Broad bean, feta and mint linguine

DSC_0164Broad beans are in season, and although they will be available throughout the spring and summer don’t wait around too long – you get the sweetest and most tender specimens right now.

Broad beans are a relatively new item on my menu as they seem to be much more popular here than in Denmark. But I have quickly found uses for them; young beans, lightly blanched, are superb in a salad mixed with cous cous, pearl barley or other type of grain. They are also a good match for pasta – the key to success here is lots of cheese (when a dish has more than one type of cheese in it you know it’s a winner) and citrusy minty flavours to balance the cheeses.

Stomping around the Royal Botanic Garden in Edinburgh the other day I happened upon an impressive garden plot tended to by local school kids. Different varieties of potato were grown alongside chard, peas, rhubarb and strawberries and all sorts of vegetables and berries I cannot recall. It made me smile. Their beautiful broad beans, of course, I had to share with you.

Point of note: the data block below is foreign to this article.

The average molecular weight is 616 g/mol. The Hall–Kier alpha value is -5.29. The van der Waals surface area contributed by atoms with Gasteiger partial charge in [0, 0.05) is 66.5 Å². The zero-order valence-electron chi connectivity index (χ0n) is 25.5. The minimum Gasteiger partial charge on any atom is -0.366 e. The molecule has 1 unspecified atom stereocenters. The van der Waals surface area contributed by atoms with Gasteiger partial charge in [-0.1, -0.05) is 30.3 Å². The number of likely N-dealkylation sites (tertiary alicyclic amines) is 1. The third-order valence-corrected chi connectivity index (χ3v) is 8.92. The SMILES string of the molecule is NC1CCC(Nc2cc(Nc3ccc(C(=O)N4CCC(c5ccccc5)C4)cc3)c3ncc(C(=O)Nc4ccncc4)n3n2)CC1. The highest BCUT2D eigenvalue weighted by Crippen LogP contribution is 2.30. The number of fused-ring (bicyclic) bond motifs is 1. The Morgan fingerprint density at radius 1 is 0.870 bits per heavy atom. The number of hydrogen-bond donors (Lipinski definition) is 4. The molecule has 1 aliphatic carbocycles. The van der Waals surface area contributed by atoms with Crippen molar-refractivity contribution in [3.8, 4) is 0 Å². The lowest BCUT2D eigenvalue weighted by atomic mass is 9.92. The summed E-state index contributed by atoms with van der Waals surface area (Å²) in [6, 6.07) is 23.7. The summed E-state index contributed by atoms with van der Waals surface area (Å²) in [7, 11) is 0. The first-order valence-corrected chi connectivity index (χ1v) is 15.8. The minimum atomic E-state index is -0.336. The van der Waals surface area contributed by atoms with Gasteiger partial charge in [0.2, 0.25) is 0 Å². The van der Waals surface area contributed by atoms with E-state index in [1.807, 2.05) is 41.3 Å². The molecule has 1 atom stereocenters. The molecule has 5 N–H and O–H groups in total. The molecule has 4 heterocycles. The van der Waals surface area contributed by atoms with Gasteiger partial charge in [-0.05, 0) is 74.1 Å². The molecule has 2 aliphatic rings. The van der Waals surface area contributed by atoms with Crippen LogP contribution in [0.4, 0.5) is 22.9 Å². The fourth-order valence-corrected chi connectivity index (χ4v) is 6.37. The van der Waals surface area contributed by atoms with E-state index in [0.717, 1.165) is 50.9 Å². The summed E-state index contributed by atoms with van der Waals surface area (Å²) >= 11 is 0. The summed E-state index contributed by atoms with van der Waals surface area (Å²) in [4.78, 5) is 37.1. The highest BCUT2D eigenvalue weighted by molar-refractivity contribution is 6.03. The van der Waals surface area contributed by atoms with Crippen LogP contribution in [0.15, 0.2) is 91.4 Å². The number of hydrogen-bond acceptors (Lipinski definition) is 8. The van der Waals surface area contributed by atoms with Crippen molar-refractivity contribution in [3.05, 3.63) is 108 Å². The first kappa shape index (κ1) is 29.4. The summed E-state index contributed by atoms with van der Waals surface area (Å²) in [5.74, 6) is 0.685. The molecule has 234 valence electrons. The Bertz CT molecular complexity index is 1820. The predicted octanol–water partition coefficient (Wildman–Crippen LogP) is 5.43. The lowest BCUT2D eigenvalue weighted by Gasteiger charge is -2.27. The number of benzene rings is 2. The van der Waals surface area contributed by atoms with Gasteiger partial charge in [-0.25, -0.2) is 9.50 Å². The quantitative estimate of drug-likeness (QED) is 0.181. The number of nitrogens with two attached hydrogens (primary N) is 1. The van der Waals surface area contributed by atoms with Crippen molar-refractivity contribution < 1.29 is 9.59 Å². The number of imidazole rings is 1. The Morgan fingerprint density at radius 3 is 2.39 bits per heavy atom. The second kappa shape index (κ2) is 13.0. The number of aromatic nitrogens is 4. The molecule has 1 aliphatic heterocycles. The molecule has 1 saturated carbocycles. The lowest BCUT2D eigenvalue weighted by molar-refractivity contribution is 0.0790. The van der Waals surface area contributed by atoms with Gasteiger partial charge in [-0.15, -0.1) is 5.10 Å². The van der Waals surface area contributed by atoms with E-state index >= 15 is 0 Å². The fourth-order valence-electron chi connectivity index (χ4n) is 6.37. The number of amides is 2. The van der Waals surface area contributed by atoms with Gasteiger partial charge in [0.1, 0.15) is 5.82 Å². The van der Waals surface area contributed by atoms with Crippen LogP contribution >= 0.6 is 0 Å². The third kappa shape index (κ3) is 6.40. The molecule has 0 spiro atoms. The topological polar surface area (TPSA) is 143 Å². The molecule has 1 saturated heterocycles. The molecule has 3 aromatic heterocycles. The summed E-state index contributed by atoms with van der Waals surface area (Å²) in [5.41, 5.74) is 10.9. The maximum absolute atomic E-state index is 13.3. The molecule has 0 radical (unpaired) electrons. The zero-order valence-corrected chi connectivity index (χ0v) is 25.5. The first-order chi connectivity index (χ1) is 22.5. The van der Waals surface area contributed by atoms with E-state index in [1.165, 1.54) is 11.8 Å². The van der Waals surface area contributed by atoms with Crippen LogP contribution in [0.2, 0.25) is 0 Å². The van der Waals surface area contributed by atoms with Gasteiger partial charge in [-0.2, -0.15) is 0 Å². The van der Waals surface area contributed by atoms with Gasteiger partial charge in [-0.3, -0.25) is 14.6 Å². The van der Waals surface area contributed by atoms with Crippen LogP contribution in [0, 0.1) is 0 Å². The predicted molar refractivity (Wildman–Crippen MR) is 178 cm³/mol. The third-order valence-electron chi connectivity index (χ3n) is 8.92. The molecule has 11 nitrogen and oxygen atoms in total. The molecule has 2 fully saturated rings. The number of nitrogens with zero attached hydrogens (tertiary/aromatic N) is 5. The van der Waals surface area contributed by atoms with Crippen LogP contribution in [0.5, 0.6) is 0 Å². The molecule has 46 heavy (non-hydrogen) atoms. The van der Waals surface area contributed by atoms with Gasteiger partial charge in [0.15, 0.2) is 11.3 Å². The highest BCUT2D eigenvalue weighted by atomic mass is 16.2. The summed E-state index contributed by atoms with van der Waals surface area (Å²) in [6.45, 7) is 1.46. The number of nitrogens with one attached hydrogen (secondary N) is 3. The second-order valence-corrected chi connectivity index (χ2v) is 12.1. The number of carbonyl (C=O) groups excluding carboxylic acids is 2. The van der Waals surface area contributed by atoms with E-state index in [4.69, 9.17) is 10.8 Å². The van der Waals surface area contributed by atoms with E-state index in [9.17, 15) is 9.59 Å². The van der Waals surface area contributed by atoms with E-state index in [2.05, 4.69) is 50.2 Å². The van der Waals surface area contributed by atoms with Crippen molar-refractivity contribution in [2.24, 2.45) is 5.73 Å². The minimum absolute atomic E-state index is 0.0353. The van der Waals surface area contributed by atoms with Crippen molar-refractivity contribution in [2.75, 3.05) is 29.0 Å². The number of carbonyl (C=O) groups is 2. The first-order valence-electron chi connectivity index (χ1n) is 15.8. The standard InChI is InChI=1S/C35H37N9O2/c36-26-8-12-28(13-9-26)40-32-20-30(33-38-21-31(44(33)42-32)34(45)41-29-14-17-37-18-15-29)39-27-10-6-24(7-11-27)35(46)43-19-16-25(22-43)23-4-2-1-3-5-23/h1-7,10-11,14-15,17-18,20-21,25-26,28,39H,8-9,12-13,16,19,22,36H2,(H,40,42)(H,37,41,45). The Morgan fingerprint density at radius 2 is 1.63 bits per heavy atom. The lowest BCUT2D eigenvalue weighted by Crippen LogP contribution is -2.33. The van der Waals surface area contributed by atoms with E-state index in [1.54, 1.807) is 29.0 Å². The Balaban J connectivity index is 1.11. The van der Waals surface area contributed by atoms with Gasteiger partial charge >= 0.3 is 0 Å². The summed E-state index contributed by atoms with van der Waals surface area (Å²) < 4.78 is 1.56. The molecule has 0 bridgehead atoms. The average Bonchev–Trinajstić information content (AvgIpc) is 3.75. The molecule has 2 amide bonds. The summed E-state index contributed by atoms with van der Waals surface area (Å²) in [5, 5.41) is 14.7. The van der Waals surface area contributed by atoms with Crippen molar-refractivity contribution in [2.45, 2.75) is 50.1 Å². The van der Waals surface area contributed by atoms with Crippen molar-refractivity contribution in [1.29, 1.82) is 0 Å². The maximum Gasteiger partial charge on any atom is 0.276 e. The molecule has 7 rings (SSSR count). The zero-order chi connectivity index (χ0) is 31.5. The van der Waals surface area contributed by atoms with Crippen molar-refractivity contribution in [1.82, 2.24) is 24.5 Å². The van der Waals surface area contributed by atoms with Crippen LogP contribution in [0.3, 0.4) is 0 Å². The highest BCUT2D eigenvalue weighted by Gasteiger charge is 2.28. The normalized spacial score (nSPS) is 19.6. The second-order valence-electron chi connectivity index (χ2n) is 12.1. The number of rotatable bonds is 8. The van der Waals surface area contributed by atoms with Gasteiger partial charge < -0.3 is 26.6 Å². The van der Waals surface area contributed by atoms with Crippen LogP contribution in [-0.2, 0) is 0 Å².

Serves 2:
200 g linguine – but any type of long-stranded pasta will do
200 g broad beans
50 g feta cheese
1 large onion
1-3 cloves of garlic
one small bunch of fresh mint, chopped
zest of a lemon and a squeeze of juice
olive oil
grated pecorino (or other hard cheese), to finish
freshly ground pepper

1. Dice the onion and garlic finely. Pod the broad beans and shell them from their cases (it’s handy having friends or family around to help you with this). Put the podded and shelled beans in a sieve. Boil a kettle of water and pour the warm water over the beans, blanching them for about a minute.

2. Set the pasta to boil; meanwhile, sauté the onion and garlic in a tablespoon of olive oil. After 5 minutes add the beans and sauté for another couple minutes then take the pan off the heat and leave until the pasta is cooked.

3. Drain the pasta. Add to the beans: lemon juice and zest, feta, mint, pepper and a glug of olive oil, then stir in the pasta. Divide between two plates and garnish with grated pecorino cheese and perhaps another grinding of pepper.

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